Many of these houses were frame cottages and two-flats dating to the 1880s and 90s. Walking down the sidewalks of the street where I've lived for the past ten years, the old houses were familiar neighbors – each with a public face to the street and private history of those who lived there. Today, construction crews topple houses in a day, scraping the ground clean and erecting cinder-block towers with all the latest finishes. I'm sure in time these developments will become Lyndale's new familiar backdrop. 

To help myself remember what was once there I began drawing pen-and-ink portraits of the humble working-class houses that stood before. Curious about the age of the buildings, I looked at property records, census data and old city directories to piece together a picture of what the street was like 125 years ago, learn a bit more about its earliest residents, and understand the street's historical path.

For an exhibit during November and December, 2018 at the Logan Square Library, I displayed the portraits in frames made from scraps of wood scavenged from the demolished houses, accompanied by miniature wooden models containing relics, toys and photos left behind by former residents. As the old houses disappear, I hope that these portraits can preserve some small memory of the homes that stood proudly for over a century.  – Matt Bergstrom

You can help tell their story...

If you live on Lyndale Street or know someone who did, please share your memory of what the street was like in the recent or far distant past. Contact Matt via email at LyndaleHouses@logansquarepreservation.org

A selection from the Lost Houses of Lyndale exhibit is now part of LSP's storefront display in the Logan Square Auditorium building (next door to Lula Cafe) at 2535 N Kedzie Blvd.

Just what is LOGAN SQUARE PRESERVATION and what do we do?

LOGAN SQUARE PRESERVATION is a cornerstone non-profit organization working for over thirty years to preserve, restore and beautify the historic square, architecture and boulevards that make the Logan Square neighborhood unique.

You can help support the continued beautification of this magnificent and historical area by becoming a member of Logan Square Preservation where you’ll have a voice in important issues affecting one of the most desirable places in the city to live. Informative and topical meetings are currently held the third Thursday of each month. You’ll be notified of locations and meeting agendas by email.

Join today if you would like to help keep and preserve Logan Square the acclaimed neighborhood that it’s always been and remains today. www.logansquarepreservation.org
Park, not Parking Lot

Once a developer has his mind set, it’s hard to change it. But at the Boy’s and Girl’s Club's Barnet Hodes Sculpture Garden at 3228 W. Palmer St., Logan Square Preservation did just that. First we gained the support of 32nd Ward Alderman Scott Waguespack and the Logan Square community. Then we successfully negotiated to keep the park – LSP even submitted plans to redesign it. 

While the Boy’s and Girl’s Club will be gone, the spirit of the former space, and the 100-year-old synagogue that stood there before it, will remain. Today, Logan Square Preservation is actively working to move or restore these sculptures for future generations to enjoy.

A Living Circle

Amorphous forms recline, in plain air year-round, their undulating shapes rising from the cobblestone like concrete whales. These sculptures, which originally included a working fountain, are titled Circulo Vivo or “A Living Circle.”  They are the centerpiece of the Barnet Hodes Sculpture Garden – the city’s first freestanding, community-built artwork.

photo: A Living Circle

Created by artists Lynn Takata and John Pitman Weber in 1981, the sculptures were built with federal and state funding support and substantial community participation. The project was under the umbrella of the Chicago Public Art Group, one of the premier public art groups in the country, that Weber co-founded almost 50 years ago. The sculpture was featured in a 2002 Chicago Tribune article.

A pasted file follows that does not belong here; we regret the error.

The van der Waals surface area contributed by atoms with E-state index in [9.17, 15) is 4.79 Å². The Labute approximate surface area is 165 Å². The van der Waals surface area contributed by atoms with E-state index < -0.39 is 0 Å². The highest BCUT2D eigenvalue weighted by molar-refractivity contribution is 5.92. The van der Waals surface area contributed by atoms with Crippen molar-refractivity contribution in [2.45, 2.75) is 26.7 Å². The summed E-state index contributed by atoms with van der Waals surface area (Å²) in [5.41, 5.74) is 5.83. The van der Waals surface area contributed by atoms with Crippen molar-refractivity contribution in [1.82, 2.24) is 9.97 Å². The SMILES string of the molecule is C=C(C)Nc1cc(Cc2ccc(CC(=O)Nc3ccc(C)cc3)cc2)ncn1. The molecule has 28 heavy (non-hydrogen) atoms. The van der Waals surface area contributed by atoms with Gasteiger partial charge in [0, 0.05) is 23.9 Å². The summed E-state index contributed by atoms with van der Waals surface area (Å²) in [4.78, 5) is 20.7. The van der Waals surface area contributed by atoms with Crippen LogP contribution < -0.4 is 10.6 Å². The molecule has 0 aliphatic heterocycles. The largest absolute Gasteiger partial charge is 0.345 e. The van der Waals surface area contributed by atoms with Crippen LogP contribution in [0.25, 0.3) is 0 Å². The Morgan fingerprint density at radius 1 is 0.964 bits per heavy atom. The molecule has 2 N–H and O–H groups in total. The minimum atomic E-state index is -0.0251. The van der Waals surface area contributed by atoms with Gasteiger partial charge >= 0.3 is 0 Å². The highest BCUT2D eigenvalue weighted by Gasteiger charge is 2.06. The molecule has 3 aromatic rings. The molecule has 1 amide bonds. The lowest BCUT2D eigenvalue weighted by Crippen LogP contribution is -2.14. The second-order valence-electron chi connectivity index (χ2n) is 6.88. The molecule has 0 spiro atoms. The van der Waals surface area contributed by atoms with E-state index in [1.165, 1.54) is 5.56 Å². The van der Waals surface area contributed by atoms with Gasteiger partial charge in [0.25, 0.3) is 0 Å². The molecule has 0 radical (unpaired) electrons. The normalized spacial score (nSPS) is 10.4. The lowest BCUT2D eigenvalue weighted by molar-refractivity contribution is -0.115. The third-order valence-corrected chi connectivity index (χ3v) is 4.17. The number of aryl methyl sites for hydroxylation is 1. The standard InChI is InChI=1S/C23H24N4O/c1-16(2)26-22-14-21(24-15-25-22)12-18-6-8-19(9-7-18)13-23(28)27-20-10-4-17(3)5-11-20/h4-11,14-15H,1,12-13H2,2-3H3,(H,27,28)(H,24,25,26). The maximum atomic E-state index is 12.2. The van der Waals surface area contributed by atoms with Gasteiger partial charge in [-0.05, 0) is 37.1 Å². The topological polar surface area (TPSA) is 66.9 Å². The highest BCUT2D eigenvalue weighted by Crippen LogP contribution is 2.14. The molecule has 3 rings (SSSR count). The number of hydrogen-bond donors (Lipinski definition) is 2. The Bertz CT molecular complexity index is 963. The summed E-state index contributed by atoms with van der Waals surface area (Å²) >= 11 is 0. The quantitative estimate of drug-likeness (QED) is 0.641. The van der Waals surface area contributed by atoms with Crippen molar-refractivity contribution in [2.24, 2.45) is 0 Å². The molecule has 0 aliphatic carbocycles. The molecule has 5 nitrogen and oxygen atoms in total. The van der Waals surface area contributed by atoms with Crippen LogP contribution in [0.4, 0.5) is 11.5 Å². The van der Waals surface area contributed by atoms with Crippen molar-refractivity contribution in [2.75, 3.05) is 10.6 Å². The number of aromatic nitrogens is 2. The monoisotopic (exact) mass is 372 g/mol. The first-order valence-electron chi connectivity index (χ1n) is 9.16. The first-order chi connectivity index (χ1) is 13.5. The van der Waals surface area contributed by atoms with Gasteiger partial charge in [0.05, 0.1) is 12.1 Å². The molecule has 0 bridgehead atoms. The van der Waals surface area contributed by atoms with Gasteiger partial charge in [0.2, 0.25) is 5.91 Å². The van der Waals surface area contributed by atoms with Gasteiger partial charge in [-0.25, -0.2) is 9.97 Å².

The sculptures were inspired by Pedro Silva’s Grant’s Tomb Mosaics (1972-1974) and Antonio Gaudi’s Park Güell ceramic fragment-encrusted benches (1900-1914), as well as by the work of David Harding in Glenrothes, Scotland. 

THANKS to our CONTRIBUTORS...  Bruce Anderson – Matt Bergstrom – Betsy Elsaesser – Leslie Gray – Shana Liberman – Vicki Logan – Andrew Schneider. Editing and Layout... Vicki Logan – Leslie Gray – Steve Isakson.
Remember When

The year is 1907
M-L Photo is located at 2837 N. Milwaukee Avenue, in an office above a drug store.

At M-L Photo, photographers Leon Leonhard and Bismark “Ismar” Masure produce photo postcards of street views from Chicago as well as small towns and cities around Illinois, Indiana, and Michigan. Like many partnerships, it began almost by accident. Leon, a barber-turned-photographer, lived with the family of his friend Arthur English, also a photographer.

Ismar likely learned the photography trade from his older brother Morris, who was a well-established portrait photographer with a studio near Maxwell Street at 14th and Halsted. Ismar and Morris lived with their parents at 912 W Belmont for several years before the family moved to the Woodlawn neighborhood.

There is a postcard craze in the air and M-L Photo is prospering. In fact, by 1913 it will have seven employees and Ismar will claim to make $100 to $150 per week ($2500 to $3800 in today’s dollars), while Americans as a whole will mail more than 900 million postcards nationwide. That was nearly nine postcards for every person.

Ismar and Leon don’t yet know that the public will lose interest in the postcard fad, that sales will plummet and that they will have to close up shop in 1915 and move on – Ismar to Muskegon, Michigan, where he’ll run a photo studio and greenhouse until passing away in 1952 and Leon to a career as an electrician, before passing away in 1938.

For now, it’s business as usual and they are out taking pictures of Logan Square. To view more historic photos of Logan Square, visit our website www.logansquarepreservation.org.

LOGAN SQUARE PRESERVATION
 PRESIDENT Andrew Schneider      VICE-PRESIDENT John Concannon
 TREASURER Bruce Anderson      SECRETARY William Bennett
BOARD of DIRECTORS
 Elizabeth Blasius - Betsy Elsaesser - Shana Liberman - Vicki Logan - Steve Niketopoulos - John Parizek - Kerry Shintani - Kate Slattery - Jaime Szubart - Michelle Warner - Barnaby Wauters
Logan Square Preservation is a 501(c)3 non-profit.

Copyright © 2019 Logan Square Preservation, All rights reserved.